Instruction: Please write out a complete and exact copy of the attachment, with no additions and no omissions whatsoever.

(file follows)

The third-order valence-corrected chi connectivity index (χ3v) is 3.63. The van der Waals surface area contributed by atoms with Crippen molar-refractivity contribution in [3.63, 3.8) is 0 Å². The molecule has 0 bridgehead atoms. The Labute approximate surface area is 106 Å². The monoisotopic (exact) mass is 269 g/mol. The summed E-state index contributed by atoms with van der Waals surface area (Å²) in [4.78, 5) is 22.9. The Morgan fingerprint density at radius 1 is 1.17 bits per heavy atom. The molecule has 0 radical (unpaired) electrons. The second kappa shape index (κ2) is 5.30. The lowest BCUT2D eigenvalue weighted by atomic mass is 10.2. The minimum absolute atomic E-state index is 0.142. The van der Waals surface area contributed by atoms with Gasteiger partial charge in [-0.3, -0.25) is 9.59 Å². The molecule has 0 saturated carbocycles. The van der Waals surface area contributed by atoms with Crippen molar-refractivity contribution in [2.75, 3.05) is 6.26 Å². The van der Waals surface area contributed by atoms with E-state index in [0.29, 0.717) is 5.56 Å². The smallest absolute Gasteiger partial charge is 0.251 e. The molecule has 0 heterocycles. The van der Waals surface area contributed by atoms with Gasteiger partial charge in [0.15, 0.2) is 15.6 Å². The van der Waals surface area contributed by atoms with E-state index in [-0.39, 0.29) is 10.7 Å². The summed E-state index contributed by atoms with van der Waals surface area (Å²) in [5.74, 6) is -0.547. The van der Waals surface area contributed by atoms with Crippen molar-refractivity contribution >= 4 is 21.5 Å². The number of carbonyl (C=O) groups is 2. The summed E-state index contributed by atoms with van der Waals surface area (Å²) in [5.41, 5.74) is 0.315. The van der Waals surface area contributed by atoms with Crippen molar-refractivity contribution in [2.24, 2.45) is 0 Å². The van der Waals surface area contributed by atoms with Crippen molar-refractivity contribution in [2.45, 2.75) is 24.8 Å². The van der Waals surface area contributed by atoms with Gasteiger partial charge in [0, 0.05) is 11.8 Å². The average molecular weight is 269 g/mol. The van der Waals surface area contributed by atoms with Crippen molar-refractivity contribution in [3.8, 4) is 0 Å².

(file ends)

The third-order valence-corrected chi connectivity index (χ3v) is 3.63. The van der Waals surface area contributed by atoms with Crippen molar-refractivity contribution in [3.63, 3.8) is 0 Å². The molecule has 0 bridgehead atoms. The Labute approximate surface area is 106 Å². The monoisotopic (exact) mass is 269 g/mol. The summed E-state index contributed by atoms with van der Waals surface area (Å²) in [4.78, 5) is 22.9. The Morgan fingerprint density at radius 1 is 1.17 bits per heavy atom. The molecule has 0 radical (unpaired) electrons. The second kappa shape index (κ2) is 5.30. The lowest BCUT2D eigenvalue weighted by atomic mass is 10.2. The minimum absolute atomic E-state index is 0.142. The van der Waals surface area contributed by atoms with Gasteiger partial charge in [-0.3, -0.25) is 9.59 Å². The molecule has 0 saturated carbocycles. The van der Waals surface area contributed by atoms with Crippen molar-refractivity contribution in [2.75, 3.05) is 6.26 Å². The van der Waals surface area contributed by atoms with E-state index in [0.29, 0.717) is 5.56 Å². The smallest absolute Gasteiger partial charge is 0.251 e. The molecule has 0 heterocycles. The van der Waals surface area contributed by atoms with Gasteiger partial charge in [0.15, 0.2) is 15.6 Å². The van der Waals surface area contributed by atoms with E-state index in [-0.39, 0.29) is 10.7 Å². The summed E-state index contributed by atoms with van der Waals surface area (Å²) in [5.74, 6) is -0.547. The van der Waals surface area contributed by atoms with Crippen molar-refractivity contribution >= 4 is 21.5 Å². The number of carbonyl (C=O) groups is 2. The summed E-state index contributed by atoms with van der Waals surface area (Å²) in [5.41, 5.74) is 0.315. The van der Waals surface area contributed by atoms with Crippen molar-refractivity contribution in [2.24, 2.45) is 0 Å². The van der Waals surface area contributed by atoms with Crippen molar-refractivity contribution in [2.45, 2.75) is 24.8 Å². The van der Waals surface area contributed by atoms with Gasteiger partial charge in [0, 0.05) is 11.8 Å². The average molecular weight is 269 g/mol. The van der Waals surface area contributed by atoms with Crippen molar-refractivity contribution in [3.8, 4) is 0 Å².